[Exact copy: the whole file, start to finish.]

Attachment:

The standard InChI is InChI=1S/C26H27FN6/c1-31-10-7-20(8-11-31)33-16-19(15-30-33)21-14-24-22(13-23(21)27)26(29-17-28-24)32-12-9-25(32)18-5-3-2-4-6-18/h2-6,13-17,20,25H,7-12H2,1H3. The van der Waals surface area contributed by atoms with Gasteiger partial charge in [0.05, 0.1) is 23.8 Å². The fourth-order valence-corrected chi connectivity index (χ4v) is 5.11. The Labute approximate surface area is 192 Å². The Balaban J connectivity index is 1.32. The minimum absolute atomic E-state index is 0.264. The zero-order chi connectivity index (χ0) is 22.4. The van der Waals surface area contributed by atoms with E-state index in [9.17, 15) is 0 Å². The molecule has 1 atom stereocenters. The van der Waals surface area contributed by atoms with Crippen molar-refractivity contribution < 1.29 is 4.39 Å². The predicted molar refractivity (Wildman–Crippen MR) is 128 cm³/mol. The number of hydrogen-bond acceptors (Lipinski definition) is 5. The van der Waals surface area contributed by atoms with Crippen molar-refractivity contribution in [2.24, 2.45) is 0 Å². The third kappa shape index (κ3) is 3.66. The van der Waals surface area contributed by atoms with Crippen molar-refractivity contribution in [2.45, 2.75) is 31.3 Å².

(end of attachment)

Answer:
The standard InChI is InChI=1S/C26H27FN6/c1-31-10-7-20(8-11-31)33-16-19(15-30-33)21-14-24-22(13-23(21)27)26(29-17-28-24)32-12-9-25(32)18-5-3-2-4-6-18/h2-6,13-17,20,25H,7-12H2,1H3. The van der Waals surface area contributed by atoms with Gasteiger partial charge in [0.05, 0.1) is 23.8 Å². The fourth-order valence-corrected chi connectivity index (χ4v) is 5.11. The Labute approximate surface area is 192 Å². The Balaban J connectivity index is 1.32. The minimum absolute atomic E-state index is 0.264. The zero-order chi connectivity index (χ0) is 22.4. The van der Waals surface area contributed by atoms with E-state index in [9.17, 15) is 0 Å². The molecule has 1 atom stereocenters. The van der Waals surface area contributed by atoms with Crippen molar-refractivity contribution < 1.29 is 4.39 Å². The predicted molar refractivity (Wildman–Crippen MR) is 128 cm³/mol. The number of hydrogen-bond acceptors (Lipinski definition) is 5. The van der Waals surface area contributed by atoms with Crippen molar-refractivity contribution in [2.24, 2.45) is 0 Å². The third kappa shape index (κ3) is 3.66. The van der Waals surface area contributed by atoms with Crippen molar-refractivity contribution in [2.45, 2.75) is 31.3 Å².